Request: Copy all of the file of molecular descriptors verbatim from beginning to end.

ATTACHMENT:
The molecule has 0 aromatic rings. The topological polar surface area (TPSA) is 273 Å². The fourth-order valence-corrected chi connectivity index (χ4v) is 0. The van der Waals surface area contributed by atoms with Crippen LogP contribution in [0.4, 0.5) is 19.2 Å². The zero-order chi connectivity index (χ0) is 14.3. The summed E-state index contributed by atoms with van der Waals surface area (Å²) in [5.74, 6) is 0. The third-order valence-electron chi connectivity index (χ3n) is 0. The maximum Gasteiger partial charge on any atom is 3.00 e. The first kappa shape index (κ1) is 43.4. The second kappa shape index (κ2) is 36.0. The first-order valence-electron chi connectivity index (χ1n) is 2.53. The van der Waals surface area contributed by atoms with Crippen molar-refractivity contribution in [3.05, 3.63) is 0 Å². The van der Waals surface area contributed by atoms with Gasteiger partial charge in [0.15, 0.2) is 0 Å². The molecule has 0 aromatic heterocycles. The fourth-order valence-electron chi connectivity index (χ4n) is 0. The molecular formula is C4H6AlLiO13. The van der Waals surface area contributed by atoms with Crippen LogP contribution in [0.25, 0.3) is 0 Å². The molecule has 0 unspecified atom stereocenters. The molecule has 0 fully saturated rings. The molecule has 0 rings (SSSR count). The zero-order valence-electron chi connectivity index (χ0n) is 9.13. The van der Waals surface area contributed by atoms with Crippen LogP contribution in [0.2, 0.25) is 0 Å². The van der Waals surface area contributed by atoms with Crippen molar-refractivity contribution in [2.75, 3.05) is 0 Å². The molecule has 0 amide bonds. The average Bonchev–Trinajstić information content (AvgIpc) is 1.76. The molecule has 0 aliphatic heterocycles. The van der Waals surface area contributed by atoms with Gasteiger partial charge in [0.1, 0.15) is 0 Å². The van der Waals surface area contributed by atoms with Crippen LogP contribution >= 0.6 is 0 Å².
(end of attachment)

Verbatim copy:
The molecule has 0 aromatic rings. The topological polar surface area (TPSA) is 273 Å². The fourth-order valence-corrected chi connectivity index (χ4v) is 0. The van der Waals surface area contributed by atoms with Crippen LogP contribution in [0.4, 0.5) is 19.2 Å². The zero-order chi connectivity index (χ0) is 14.3. The summed E-state index contributed by atoms with van der Waals surface area (Å²) in [5.74, 6) is 0. The third-order valence-electron chi connectivity index (χ3n) is 0. The maximum Gasteiger partial charge on any atom is 3.00 e. The first kappa shape index (κ1) is 43.4. The second kappa shape index (κ2) is 36.0. The first-order valence-electron chi connectivity index (χ1n) is 2.53. The van der Waals surface area contributed by atoms with Crippen molar-refractivity contribution in [3.05, 3.63) is 0 Å². The van der Waals surface area contributed by atoms with Gasteiger partial charge in [0.15, 0.2) is 0 Å². The molecule has 0 aromatic heterocycles. The fourth-order valence-electron chi connectivity index (χ4n) is 0. The molecular formula is C4H6AlLiO13. The van der Waals surface area contributed by atoms with Crippen LogP contribution in [0.25, 0.3) is 0 Å². The molecule has 0 unspecified atom stereocenters. The molecule has 0 fully saturated rings. The molecule has 0 rings (SSSR count). The zero-order valence-electron chi connectivity index (χ0n) is 9.13. The van der Waals surface area contributed by atoms with Crippen LogP contribution in [0.2, 0.25) is 0 Å². The van der Waals surface area contributed by atoms with Crippen molar-refractivity contribution in [2.75, 3.05) is 0 Å². The molecule has 0 amide bonds. The average Bonchev–Trinajstić information content (AvgIpc) is 1.76. The molecule has 0 aliphatic heterocycles. The van der Waals surface area contributed by atoms with Gasteiger partial charge in [0.1, 0.15) is 0 Å². The van der Waals surface area contributed by atoms with Crippen LogP contribution >= 0.6 is 0 Å².